"Riverworld" moves at a rapid page-turning. Farmer lets you explore the wonder of this collision of ALL Earth cultures in one place, and you never quite know what will happen next. Sometimes Farmer grabs you with a tense fight scene, the next he amuses you with watching the developing cultures and colliding civilizations of this stew-pot world. The emergence of many famous individuals in the story is one of the novel's best features. Farmer is one of the first authors to exploit the dramatic potential of slamming together many different legendary figures into one story. (Today this is commonplace, such as in "Van Helsing" and "The League of Extraordinary Gentlemen," although in "Riverworld" the famous people are all strictly historical instead of fictional). In Richard Francis Burton, Farmer picked the perfect hero. Burton is strong, brilliant, driven, and completely egotistical, just as he was in the real world. He's the sort of hero you can't stop reading about because you enjoy watching him overcome obstacles and constantly rankle the other characters. Burton is larger than life, the ideal hero for this larger than life setting.
"Riverworld" will leave you with plenty to ponder, and fingers itching to pick up the next novel in the series, "The Fabulous Riverboat."
on May 16, 2004
Suppose you could be alive on the same planet as all the most interesting and intriguing people who ever lived (along with all the others who, though less interesting, took up space, ate, fornicated, fought wars to suit the interests of others and generally made nuisances of themselves)?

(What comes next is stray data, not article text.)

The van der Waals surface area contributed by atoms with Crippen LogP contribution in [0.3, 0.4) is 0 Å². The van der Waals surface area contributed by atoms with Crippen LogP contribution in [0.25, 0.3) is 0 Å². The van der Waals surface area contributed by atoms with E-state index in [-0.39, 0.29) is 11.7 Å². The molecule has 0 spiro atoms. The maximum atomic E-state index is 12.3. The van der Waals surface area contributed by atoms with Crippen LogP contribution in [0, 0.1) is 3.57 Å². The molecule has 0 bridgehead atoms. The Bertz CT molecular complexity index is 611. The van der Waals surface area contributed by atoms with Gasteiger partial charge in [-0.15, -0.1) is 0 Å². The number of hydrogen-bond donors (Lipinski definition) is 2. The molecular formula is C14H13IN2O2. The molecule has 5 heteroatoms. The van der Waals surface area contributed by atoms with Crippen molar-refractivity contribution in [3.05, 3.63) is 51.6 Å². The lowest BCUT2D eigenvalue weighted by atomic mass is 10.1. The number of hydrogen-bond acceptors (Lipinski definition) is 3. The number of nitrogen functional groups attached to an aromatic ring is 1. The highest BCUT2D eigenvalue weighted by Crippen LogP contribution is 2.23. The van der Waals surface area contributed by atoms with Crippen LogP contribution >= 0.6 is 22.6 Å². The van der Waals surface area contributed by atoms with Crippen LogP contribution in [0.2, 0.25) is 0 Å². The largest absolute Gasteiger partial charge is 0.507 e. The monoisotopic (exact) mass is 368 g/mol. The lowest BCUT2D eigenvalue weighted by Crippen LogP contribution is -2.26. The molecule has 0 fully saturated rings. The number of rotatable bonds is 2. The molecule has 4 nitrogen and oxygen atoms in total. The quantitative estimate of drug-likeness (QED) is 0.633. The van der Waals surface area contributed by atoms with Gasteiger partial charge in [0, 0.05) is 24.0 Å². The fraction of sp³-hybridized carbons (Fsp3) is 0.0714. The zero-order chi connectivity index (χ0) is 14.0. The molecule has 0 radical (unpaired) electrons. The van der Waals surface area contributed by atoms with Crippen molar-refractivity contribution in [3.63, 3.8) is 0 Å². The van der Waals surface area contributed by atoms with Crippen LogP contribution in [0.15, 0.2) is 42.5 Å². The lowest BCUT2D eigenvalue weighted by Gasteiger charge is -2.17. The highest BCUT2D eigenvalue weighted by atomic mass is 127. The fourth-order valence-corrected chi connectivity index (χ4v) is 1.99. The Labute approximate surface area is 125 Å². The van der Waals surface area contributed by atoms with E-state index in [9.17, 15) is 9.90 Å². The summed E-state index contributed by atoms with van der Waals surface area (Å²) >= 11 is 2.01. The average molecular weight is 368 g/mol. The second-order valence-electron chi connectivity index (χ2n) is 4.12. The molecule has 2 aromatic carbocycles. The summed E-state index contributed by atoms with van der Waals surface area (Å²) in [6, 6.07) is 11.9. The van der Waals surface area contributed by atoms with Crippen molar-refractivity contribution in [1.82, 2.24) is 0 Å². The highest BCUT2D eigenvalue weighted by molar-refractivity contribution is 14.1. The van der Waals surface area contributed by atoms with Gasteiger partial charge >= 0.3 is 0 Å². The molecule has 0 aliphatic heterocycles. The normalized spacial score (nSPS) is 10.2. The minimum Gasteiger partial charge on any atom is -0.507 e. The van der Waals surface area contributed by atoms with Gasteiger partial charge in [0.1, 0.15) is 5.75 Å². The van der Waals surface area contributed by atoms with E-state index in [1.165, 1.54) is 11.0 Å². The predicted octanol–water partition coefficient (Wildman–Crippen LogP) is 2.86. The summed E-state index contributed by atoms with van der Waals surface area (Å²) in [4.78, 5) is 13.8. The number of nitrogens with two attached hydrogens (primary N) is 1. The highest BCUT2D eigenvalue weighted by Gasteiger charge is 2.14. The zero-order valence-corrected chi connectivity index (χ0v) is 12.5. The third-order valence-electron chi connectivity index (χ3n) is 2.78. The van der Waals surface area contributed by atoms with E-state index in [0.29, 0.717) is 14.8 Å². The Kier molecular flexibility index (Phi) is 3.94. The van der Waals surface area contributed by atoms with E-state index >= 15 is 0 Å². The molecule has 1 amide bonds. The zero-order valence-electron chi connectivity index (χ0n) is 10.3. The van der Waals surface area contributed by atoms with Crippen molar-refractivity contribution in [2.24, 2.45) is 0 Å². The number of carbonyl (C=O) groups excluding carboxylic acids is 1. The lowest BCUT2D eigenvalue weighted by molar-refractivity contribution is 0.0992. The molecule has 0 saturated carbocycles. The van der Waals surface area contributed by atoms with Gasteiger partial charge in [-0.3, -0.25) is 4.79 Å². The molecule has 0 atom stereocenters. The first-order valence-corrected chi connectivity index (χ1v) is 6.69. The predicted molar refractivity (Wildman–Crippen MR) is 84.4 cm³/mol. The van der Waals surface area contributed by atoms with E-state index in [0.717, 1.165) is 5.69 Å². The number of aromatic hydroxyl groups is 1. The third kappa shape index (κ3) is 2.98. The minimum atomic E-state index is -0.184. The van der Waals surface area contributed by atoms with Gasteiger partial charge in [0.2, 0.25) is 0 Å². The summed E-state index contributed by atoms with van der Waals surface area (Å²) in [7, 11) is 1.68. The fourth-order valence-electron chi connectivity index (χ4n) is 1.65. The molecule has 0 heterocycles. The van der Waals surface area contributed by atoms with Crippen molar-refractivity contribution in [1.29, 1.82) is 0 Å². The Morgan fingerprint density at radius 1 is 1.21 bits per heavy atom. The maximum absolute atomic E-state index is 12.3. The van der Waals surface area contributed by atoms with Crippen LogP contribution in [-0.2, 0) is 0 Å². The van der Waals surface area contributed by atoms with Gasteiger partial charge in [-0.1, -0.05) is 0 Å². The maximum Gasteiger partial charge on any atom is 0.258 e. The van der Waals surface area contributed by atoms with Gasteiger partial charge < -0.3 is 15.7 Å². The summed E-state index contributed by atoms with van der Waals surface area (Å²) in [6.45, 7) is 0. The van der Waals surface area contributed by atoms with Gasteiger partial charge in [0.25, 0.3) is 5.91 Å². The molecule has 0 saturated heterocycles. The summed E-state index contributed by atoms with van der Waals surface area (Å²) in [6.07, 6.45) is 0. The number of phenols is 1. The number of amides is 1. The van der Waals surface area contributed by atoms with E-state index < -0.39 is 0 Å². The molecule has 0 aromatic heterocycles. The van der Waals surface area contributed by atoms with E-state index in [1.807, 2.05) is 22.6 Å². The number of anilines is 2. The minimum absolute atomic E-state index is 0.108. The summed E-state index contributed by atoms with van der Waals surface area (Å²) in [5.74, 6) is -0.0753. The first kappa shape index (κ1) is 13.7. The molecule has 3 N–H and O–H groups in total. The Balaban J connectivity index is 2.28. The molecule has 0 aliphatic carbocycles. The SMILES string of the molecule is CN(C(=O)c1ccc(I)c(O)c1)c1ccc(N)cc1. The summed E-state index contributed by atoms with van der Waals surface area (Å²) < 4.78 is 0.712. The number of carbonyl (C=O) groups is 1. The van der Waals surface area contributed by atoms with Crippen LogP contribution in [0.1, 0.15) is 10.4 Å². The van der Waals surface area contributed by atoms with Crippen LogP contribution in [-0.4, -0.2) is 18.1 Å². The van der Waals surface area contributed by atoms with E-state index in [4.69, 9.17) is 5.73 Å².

It's a great concept and Jose Farmer managed to carry the fantasy to amazing extremes through this series of books. The wars of the final future of humanity, the dreams and aspirations, the mysteries and the ennui involve all the humans who ever lived, plus an alien or two and some others. Every intelligent being, I might have said, ever to die on the face of the planet earth, all at once.
Any world where John Longshanks, Sir Richard Burton, Mark Twain, Jesus, Hermann Goering and everyone else is striving, competing and following the agendas and personality traits of their life on Planet Earth is bound to be worth a read, and this one is.
Go for it, lean back and allow yourself to imagine the afterlife in a way you'd never dreamed of it being.
0 of 1 people found the following review helpful
on April 6, 2004
As a lifelong fan of science fiction and fantasy literature, I waited with bated breath to read a novel so grand in scope. And yet -- just like RINGWORLD or RENDEZVOUS WITH RAMA -- the novel fails (miserably) to deliver the other two key aspects of good fiction: strong characterization and conflict.
While the character of Richard Burton is complex, he is far from sympathetic. Indeed, he is rendered so unrealistically that the normal suspension of disbelief requisite to speculative fiction is inadequate to overcome.
This protagonist is better suited to a novel by Edgar Rice Burroughs.
The alien from Tau Ceti -- who piques considerable interest -- is inconsequential. The repeated encounters with Goering are preposterous. And the fact that every woman has a great figure despite her lack of hair is really tiring.
I'm very disappointed; I had hoped that this would be an exciting new series for me to explore. But given the poor quality of this opening novel, I have no desire to read the other books in the series.
on March 24, 2004
This is the first of the Riverworld series I've read, and picked it up quite by accident and found within the first two chapters that I was reading the inspiration for the SciFi TV movie "Riverworld" which I quite enjoyed about a year ago.